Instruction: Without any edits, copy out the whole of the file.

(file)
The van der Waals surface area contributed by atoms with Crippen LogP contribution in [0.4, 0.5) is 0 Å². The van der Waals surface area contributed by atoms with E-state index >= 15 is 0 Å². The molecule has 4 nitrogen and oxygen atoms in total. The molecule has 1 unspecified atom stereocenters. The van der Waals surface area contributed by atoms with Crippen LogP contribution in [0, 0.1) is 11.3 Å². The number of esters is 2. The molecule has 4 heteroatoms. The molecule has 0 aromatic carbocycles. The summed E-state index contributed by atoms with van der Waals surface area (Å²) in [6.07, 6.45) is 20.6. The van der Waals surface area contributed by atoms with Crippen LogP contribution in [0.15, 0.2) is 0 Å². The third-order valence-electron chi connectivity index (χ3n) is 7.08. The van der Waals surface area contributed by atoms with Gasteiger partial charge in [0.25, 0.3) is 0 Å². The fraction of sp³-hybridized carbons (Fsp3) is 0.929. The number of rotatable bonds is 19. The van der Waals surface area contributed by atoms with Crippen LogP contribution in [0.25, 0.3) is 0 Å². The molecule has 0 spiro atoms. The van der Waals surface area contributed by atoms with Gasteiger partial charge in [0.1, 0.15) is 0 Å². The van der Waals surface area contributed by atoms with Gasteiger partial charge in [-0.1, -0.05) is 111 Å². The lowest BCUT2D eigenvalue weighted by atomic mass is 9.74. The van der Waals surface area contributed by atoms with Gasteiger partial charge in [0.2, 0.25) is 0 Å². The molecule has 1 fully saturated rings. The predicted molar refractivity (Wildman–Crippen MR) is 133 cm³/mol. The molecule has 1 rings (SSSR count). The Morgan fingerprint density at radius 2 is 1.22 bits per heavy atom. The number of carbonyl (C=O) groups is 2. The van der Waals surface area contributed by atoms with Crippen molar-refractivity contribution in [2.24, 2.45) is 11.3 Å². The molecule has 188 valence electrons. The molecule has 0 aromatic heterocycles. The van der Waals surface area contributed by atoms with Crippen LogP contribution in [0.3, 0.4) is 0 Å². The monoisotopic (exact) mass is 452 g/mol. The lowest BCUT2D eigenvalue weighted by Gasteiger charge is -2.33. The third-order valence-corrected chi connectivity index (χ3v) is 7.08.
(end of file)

The van der Waals surface area contributed by atoms with Crippen LogP contribution in [0.4, 0.5) is 0 Å². The van der Waals surface area contributed by atoms with E-state index >= 15 is 0 Å². The molecule has 4 nitrogen and oxygen atoms in total. The molecule has 1 unspecified atom stereocenters. The van der Waals surface area contributed by atoms with Crippen LogP contribution in [0, 0.1) is 11.3 Å². The number of esters is 2. The molecule has 4 heteroatoms. The molecule has 0 aromatic carbocycles. The summed E-state index contributed by atoms with van der Waals surface area (Å²) in [6.07, 6.45) is 20.6. The van der Waals surface area contributed by atoms with Crippen LogP contribution in [0.15, 0.2) is 0 Å². The third-order valence-electron chi connectivity index (χ3n) is 7.08. The van der Waals surface area contributed by atoms with Gasteiger partial charge in [0.25, 0.3) is 0 Å². The fraction of sp³-hybridized carbons (Fsp3) is 0.929. The number of rotatable bonds is 19. The van der Waals surface area contributed by atoms with Crippen LogP contribution in [0.25, 0.3) is 0 Å². The molecule has 0 spiro atoms. The van der Waals surface area contributed by atoms with Gasteiger partial charge in [0.1, 0.15) is 0 Å². The van der Waals surface area contributed by atoms with Gasteiger partial charge in [-0.1, -0.05) is 111 Å². The lowest BCUT2D eigenvalue weighted by atomic mass is 9.74. The van der Waals surface area contributed by atoms with Gasteiger partial charge in [0.2, 0.25) is 0 Å². The molecule has 1 fully saturated rings. The predicted molar refractivity (Wildman–Crippen MR) is 133 cm³/mol. The molecule has 1 rings (SSSR count). The Morgan fingerprint density at radius 2 is 1.22 bits per heavy atom. The number of carbonyl (C=O) groups is 2. The van der Waals surface area contributed by atoms with Crippen molar-refractivity contribution in [2.24, 2.45) is 11.3 Å². The molecule has 188 valence electrons. The molecule has 0 aromatic heterocycles. The van der Waals surface area contributed by atoms with Crippen LogP contribution in [0.3, 0.4) is 0 Å². The monoisotopic (exact) mass is 452 g/mol. The lowest BCUT2D eigenvalue weighted by Gasteiger charge is -2.33. The third-order valence-corrected chi connectivity index (χ3v) is 7.08.